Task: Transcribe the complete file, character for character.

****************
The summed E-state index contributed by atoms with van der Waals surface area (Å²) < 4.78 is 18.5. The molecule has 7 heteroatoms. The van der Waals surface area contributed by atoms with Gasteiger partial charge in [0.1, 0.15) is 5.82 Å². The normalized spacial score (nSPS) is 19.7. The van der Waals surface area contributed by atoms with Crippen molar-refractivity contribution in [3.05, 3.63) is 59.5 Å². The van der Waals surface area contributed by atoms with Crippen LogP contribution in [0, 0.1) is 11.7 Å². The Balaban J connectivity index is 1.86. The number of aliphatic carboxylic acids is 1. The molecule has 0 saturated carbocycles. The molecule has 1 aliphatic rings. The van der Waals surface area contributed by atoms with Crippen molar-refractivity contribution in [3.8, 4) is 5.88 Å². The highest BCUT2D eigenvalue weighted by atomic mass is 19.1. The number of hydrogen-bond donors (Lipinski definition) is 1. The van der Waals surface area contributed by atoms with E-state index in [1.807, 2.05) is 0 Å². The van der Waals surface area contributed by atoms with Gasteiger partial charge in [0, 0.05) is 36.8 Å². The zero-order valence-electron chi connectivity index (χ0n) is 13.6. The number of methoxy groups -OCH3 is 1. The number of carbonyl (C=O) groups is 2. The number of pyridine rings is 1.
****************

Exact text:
The summed E-state index contributed by atoms with van der Waals surface area (Å²) < 4.78 is 18.5. The molecule has 7 heteroatoms. The van der Waals surface area contributed by atoms with Gasteiger partial charge in [0.1, 0.15) is 5.82 Å². The normalized spacial score (nSPS) is 19.7. The van der Waals surface area contributed by atoms with Crippen molar-refractivity contribution in [3.05, 3.63) is 59.5 Å². The van der Waals surface area contributed by atoms with Crippen LogP contribution in [0, 0.1) is 11.7 Å². The Balaban J connectivity index is 1.86. The number of aliphatic carboxylic acids is 1. The molecule has 0 saturated carbocycles. The molecule has 1 aliphatic rings. The van der Waals surface area contributed by atoms with Crippen molar-refractivity contribution in [3.8, 4) is 5.88 Å². The highest BCUT2D eigenvalue weighted by atomic mass is 19.1. The number of hydrogen-bond donors (Lipinski definition) is 1. The van der Waals surface area contributed by atoms with E-state index in [1.807, 2.05) is 0 Å². The van der Waals surface area contributed by atoms with Gasteiger partial charge in [0, 0.05) is 36.8 Å². The zero-order valence-electron chi connectivity index (χ0n) is 13.6. The number of methoxy groups -OCH3 is 1. The number of carbonyl (C=O) groups is 2. The number of pyridine rings is 1.